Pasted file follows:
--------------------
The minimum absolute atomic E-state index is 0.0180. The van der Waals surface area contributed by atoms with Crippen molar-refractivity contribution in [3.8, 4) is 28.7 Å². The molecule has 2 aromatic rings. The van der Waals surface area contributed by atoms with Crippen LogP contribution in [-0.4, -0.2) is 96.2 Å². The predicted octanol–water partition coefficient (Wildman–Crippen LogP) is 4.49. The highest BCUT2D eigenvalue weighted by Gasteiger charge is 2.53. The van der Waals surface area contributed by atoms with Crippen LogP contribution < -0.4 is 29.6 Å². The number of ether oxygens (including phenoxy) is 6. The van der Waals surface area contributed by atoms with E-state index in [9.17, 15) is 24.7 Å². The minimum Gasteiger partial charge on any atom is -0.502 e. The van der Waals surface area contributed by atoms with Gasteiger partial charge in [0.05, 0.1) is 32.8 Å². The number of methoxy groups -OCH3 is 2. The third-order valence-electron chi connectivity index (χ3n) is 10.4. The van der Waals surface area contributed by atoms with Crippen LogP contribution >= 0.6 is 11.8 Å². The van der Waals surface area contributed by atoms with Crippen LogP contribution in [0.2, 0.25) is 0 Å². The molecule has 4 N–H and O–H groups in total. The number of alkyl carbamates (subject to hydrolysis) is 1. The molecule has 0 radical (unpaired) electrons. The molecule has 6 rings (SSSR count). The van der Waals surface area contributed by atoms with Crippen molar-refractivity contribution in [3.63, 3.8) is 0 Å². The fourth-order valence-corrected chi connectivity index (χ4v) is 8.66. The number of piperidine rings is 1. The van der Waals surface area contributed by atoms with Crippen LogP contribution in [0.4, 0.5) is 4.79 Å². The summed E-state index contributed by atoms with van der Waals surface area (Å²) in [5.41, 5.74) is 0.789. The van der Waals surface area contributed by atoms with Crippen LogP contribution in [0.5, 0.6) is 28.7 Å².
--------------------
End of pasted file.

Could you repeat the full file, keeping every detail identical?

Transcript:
The minimum absolute atomic E-state index is 0.0180. The van der Waals surface area contributed by atoms with Crippen molar-refractivity contribution in [3.8, 4) is 28.7 Å². The molecule has 2 aromatic rings. The van der Waals surface area contributed by atoms with Crippen LogP contribution in [-0.4, -0.2) is 96.2 Å². The predicted octanol–water partition coefficient (Wildman–Crippen LogP) is 4.49. The highest BCUT2D eigenvalue weighted by Gasteiger charge is 2.53. The van der Waals surface area contributed by atoms with Crippen LogP contribution < -0.4 is 29.6 Å². The number of ether oxygens (including phenoxy) is 6. The van der Waals surface area contributed by atoms with E-state index in [9.17, 15) is 24.7 Å². The minimum Gasteiger partial charge on any atom is -0.502 e. The van der Waals surface area contributed by atoms with Gasteiger partial charge in [0.05, 0.1) is 32.8 Å². The number of methoxy groups -OCH3 is 2. The third-order valence-electron chi connectivity index (χ3n) is 10.4. The van der Waals surface area contributed by atoms with Crippen LogP contribution >= 0.6 is 11.8 Å². The van der Waals surface area contributed by atoms with Crippen LogP contribution in [0.2, 0.25) is 0 Å². The molecule has 4 N–H and O–H groups in total. The number of alkyl carbamates (subject to hydrolysis) is 1. The molecule has 0 radical (unpaired) electrons. The molecule has 6 rings (SSSR count). The van der Waals surface area contributed by atoms with Crippen molar-refractivity contribution in [3.63, 3.8) is 0 Å². The fourth-order valence-corrected chi connectivity index (χ4v) is 8.66. The number of piperidine rings is 1. The van der Waals surface area contributed by atoms with Crippen LogP contribution in [0.4, 0.5) is 4.79 Å². The summed E-state index contributed by atoms with van der Waals surface area (Å²) in [5.41, 5.74) is 0.789. The van der Waals surface area contributed by atoms with Crippen LogP contribution in [0.5, 0.6) is 28.7 Å².